The “Yes on 76” campaign to expand Medicaid in Mississippi through a ballot initiative has been officially suspended — a pro forma move since the state Supreme Court last week nullified the state’s ballot initiative process with a ruling striking down medical marijuana Initiative 65.
The campaign, backed by the Mississippi Hospital Association and other groups, had just kicked off its drive last week to gather 106,000 signatures and put expansion on the 2022 midterm ballot. But the Supreme Court on Friday ruled the state’s ballot initiative process is “unworkable and inoperative” unless and until lawmakers and voters fix state law and the constitution. The ruling also halts initiative drives to allow a vote on the retired state flag with a Confederate battle emblem on it, to legalize recreational marijuana, to enact early voting and to adopt term limits for politicians.
Some lawmakers and many voters are calling on Gov. Tate Reeves to call the Legislature back into session to deal with both issues. He said he’s open to the idea, but is “a long way” from making that decision.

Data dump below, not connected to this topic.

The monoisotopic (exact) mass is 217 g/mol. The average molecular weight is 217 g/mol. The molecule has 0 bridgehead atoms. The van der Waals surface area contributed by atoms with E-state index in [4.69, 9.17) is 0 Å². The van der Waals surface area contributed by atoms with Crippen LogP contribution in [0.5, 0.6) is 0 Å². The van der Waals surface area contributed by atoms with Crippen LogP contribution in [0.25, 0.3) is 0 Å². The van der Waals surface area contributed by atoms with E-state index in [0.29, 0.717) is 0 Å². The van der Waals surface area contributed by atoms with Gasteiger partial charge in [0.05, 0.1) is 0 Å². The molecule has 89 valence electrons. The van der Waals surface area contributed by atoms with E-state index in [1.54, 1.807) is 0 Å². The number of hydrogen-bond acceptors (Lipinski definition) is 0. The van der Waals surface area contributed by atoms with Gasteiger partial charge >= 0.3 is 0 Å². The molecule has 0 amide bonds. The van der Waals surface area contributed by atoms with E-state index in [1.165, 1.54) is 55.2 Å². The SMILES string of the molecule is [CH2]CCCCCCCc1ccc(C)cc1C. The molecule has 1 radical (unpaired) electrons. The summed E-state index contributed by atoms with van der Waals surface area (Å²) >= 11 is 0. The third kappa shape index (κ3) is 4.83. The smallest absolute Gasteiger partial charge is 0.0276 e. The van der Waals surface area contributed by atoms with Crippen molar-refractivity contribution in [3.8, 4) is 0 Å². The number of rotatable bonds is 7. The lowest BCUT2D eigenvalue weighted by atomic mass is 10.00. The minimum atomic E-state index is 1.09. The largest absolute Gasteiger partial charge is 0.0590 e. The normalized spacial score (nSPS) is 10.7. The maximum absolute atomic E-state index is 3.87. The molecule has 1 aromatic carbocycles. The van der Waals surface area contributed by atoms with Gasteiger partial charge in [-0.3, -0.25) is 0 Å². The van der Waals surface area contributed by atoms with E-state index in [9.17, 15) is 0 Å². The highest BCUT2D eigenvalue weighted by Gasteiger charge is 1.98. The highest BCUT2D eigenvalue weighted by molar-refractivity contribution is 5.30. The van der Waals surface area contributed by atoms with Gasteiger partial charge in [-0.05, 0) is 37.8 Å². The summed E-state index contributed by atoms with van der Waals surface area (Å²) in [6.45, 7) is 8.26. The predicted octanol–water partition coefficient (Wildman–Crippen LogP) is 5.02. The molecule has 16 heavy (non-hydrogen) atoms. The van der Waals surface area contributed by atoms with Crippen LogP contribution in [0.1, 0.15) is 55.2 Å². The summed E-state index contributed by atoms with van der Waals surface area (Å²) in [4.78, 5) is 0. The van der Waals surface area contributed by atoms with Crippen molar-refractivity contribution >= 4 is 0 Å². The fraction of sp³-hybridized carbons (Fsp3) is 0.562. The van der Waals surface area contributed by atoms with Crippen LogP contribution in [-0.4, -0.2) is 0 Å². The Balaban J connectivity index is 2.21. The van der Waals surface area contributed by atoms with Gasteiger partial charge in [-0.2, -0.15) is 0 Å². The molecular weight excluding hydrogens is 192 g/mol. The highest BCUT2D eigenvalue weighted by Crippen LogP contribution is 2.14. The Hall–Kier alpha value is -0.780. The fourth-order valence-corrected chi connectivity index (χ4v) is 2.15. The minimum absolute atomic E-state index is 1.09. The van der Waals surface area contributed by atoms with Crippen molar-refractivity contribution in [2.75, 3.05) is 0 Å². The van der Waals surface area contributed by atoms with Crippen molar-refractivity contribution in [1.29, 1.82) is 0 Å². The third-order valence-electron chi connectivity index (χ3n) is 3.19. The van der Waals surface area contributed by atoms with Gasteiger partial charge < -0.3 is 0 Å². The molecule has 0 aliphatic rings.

In a statement Wednesday, the Medicaid expansion campaign said: “We fully support the call for a special legislative session to restore the constitutional right of Mississippians to vote directly on the issues of importance, including Medicaid expansion, and we will pursue every avenue possible to restore the rights of voters in this state.”
The group said it will also continue to urge lawmakers and the governor to expand Medicaid to cover more than 200,000 working poor uninsured Mississippians.
“Our broad coalition of doctors, nurses, businesses and faith leaders and voters from across the political spectrum is not going away,” the statement said. “We will keep up the fight until Mississippians receive the healthcare they need.”